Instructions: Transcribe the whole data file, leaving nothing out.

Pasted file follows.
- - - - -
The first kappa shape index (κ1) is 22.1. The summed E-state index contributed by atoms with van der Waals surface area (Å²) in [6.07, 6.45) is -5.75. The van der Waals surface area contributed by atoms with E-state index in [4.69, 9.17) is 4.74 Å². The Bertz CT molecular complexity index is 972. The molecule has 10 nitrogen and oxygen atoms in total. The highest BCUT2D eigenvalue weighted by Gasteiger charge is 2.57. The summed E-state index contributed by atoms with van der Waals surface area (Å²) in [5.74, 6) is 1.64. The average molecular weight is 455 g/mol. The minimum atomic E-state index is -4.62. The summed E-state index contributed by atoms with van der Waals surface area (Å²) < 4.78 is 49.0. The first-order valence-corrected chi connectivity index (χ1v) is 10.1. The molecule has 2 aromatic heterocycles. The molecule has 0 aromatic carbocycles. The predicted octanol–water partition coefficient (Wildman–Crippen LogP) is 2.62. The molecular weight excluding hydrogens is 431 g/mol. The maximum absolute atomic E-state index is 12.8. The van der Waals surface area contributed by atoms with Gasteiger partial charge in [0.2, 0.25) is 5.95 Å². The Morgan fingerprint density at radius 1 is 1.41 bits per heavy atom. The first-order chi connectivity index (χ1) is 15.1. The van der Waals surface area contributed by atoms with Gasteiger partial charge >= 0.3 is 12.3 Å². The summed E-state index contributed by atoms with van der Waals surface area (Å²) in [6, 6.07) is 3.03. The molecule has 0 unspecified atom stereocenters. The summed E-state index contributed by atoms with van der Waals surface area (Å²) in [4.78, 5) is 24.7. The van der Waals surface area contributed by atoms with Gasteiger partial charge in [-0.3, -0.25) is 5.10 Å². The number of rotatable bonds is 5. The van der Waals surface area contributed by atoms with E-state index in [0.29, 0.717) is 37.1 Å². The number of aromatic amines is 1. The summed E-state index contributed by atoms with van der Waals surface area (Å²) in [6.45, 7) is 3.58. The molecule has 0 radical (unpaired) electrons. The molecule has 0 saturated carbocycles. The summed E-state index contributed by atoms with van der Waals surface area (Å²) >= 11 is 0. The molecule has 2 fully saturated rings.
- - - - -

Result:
The first kappa shape index (κ1) is 22.1. The summed E-state index contributed by atoms with van der Waals surface area (Å²) in [6.07, 6.45) is -5.75. The van der Waals surface area contributed by atoms with E-state index in [4.69, 9.17) is 4.74 Å². The Bertz CT molecular complexity index is 972. The molecule has 10 nitrogen and oxygen atoms in total. The highest BCUT2D eigenvalue weighted by Gasteiger charge is 2.57. The summed E-state index contributed by atoms with van der Waals surface area (Å²) in [5.74, 6) is 1.64. The average molecular weight is 455 g/mol. The minimum atomic E-state index is -4.62. The summed E-state index contributed by atoms with van der Waals surface area (Å²) < 4.78 is 49.0. The first-order valence-corrected chi connectivity index (χ1v) is 10.1. The molecule has 2 aromatic heterocycles. The molecule has 0 aromatic carbocycles. The predicted octanol–water partition coefficient (Wildman–Crippen LogP) is 2.62. The molecular weight excluding hydrogens is 431 g/mol. The maximum absolute atomic E-state index is 12.8. The van der Waals surface area contributed by atoms with Gasteiger partial charge in [0.2, 0.25) is 5.95 Å². The Morgan fingerprint density at radius 1 is 1.41 bits per heavy atom. The first-order chi connectivity index (χ1) is 15.1. The van der Waals surface area contributed by atoms with Gasteiger partial charge >= 0.3 is 12.3 Å². The summed E-state index contributed by atoms with van der Waals surface area (Å²) in [6, 6.07) is 3.03. The molecule has 0 unspecified atom stereocenters. The summed E-state index contributed by atoms with van der Waals surface area (Å²) in [4.78, 5) is 24.7. The van der Waals surface area contributed by atoms with Gasteiger partial charge in [-0.3, -0.25) is 5.10 Å². The number of rotatable bonds is 5. The van der Waals surface area contributed by atoms with E-state index in [0.29, 0.717) is 37.1 Å². The number of aromatic amines is 1. The summed E-state index contributed by atoms with van der Waals surface area (Å²) in [6.45, 7) is 3.58. The molecule has 0 radical (unpaired) electrons. The molecule has 0 saturated carbocycles. The summed E-state index contributed by atoms with van der Waals surface area (Å²) >= 11 is 0. The molecule has 2 fully saturated rings.